IN 1996, Miroslav Holub gave a reading at the University of San Francisco.
He opened the reading with a joke. "I'm a poet-scientist," he declared.
"Do you know the difference between a poet and a poet-scientist?"
The crowd waited. "A poet is usually late; a poet-scientist always
arrives on time."1
Holub was born in 1923 in Pilsen (in what was then Czechoslovakia).
His father worked as a lawyer for the railways and his mother was
a language teacher.2
Holub lived through the Nazi occupation, the Communist period, and
the Velvet Revolution. During the Nazi occupation, all universities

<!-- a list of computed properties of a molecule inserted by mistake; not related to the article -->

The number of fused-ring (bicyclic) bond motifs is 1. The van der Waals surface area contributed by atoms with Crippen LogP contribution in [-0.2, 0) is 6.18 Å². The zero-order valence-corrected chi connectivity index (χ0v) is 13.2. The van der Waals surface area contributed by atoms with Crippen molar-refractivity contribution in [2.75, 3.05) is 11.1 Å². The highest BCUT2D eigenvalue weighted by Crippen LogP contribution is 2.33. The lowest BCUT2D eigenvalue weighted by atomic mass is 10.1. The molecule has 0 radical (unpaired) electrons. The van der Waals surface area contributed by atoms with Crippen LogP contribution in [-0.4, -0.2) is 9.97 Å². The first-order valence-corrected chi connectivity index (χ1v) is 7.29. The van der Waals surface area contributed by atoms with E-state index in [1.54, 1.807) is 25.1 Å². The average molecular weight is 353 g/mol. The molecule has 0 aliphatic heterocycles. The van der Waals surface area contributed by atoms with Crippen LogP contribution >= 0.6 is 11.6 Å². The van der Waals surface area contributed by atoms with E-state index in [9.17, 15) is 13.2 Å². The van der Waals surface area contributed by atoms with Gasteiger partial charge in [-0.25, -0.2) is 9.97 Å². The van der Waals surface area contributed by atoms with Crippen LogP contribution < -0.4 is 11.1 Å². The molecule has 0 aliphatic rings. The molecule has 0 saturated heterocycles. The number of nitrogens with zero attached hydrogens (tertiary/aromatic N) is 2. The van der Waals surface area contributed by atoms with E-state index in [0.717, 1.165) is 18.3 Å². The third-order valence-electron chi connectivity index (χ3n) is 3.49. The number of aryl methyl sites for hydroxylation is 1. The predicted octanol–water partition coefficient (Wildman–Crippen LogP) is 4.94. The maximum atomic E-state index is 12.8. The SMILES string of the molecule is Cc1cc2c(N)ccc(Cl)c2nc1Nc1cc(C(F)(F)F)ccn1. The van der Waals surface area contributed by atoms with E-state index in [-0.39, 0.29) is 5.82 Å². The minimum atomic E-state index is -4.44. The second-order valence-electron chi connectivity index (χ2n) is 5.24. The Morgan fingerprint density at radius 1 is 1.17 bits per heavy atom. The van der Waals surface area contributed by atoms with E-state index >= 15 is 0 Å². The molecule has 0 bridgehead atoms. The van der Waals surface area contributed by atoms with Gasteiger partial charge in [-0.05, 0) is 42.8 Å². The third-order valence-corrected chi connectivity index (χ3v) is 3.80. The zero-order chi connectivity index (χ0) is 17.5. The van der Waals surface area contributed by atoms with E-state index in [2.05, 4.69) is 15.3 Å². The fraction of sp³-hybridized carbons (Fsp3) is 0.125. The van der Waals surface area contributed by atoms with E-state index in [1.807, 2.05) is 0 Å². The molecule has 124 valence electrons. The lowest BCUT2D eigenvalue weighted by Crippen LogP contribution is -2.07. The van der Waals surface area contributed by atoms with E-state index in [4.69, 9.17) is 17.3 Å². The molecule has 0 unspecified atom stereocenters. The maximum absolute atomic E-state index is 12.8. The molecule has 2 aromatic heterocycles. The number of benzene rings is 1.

were closed and Holub was conscripted to work at a railway station.3
Holub also suffered significant re-taliation for engaging in reformist
activities during Communist rule (as will be discussed below).
Besides a renowned career as a poet and literary essayist, Holub was
also a distinguished immunologist (M.D. and Ph.D.). He was an editor
of the scientific journal Vesmír ("The Universe") and worked for many
years at the Microbiological Institute of the Czechoslovak Academy
of Science. He published over a hundred and fifty scientific papers,
and he even developed a strain of hairless mice that were used to
study various diseases.4
Asking questions is a hallmark of science, and Holub's poems are stubbornly
inquiring. He asks questions about everything, from genes, to disease,
to fate. For Holub, asking a question is a first step: